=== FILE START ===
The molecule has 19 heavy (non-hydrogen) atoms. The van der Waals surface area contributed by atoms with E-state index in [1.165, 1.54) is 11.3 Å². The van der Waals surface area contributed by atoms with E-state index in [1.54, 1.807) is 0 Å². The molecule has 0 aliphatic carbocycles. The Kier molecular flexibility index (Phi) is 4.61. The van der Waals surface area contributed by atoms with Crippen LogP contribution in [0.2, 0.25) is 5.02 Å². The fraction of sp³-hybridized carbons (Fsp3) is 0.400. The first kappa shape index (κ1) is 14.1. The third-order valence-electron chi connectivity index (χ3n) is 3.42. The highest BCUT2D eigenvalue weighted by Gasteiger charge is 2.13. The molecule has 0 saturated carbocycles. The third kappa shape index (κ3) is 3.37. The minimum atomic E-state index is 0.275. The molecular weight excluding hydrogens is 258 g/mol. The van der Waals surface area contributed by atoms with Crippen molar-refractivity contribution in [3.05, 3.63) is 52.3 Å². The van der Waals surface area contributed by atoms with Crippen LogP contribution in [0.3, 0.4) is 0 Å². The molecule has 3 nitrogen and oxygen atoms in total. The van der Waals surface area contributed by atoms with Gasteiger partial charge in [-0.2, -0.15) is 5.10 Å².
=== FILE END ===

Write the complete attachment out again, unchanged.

The molecule has 19 heavy (non-hydrogen) atoms. The van der Waals surface area contributed by atoms with E-state index in [1.165, 1.54) is 11.3 Å². The van der Waals surface area contributed by atoms with E-state index in [1.54, 1.807) is 0 Å². The molecule has 0 aliphatic carbocycles. The Kier molecular flexibility index (Phi) is 4.61. The van der Waals surface area contributed by atoms with Crippen LogP contribution in [0.2, 0.25) is 5.02 Å². The fraction of sp³-hybridized carbons (Fsp3) is 0.400. The first kappa shape index (κ1) is 14.1. The third-order valence-electron chi connectivity index (χ3n) is 3.42. The highest BCUT2D eigenvalue weighted by Gasteiger charge is 2.13. The molecule has 0 saturated carbocycles. The third kappa shape index (κ3) is 3.37. The minimum atomic E-state index is 0.275. The molecular weight excluding hydrogens is 258 g/mol. The van der Waals surface area contributed by atoms with Crippen molar-refractivity contribution in [3.05, 3.63) is 52.3 Å². The van der Waals surface area contributed by atoms with Crippen LogP contribution in [0.3, 0.4) is 0 Å². The molecule has 3 nitrogen and oxygen atoms in total. The van der Waals surface area contributed by atoms with Gasteiger partial charge in [-0.2, -0.15) is 5.10 Å².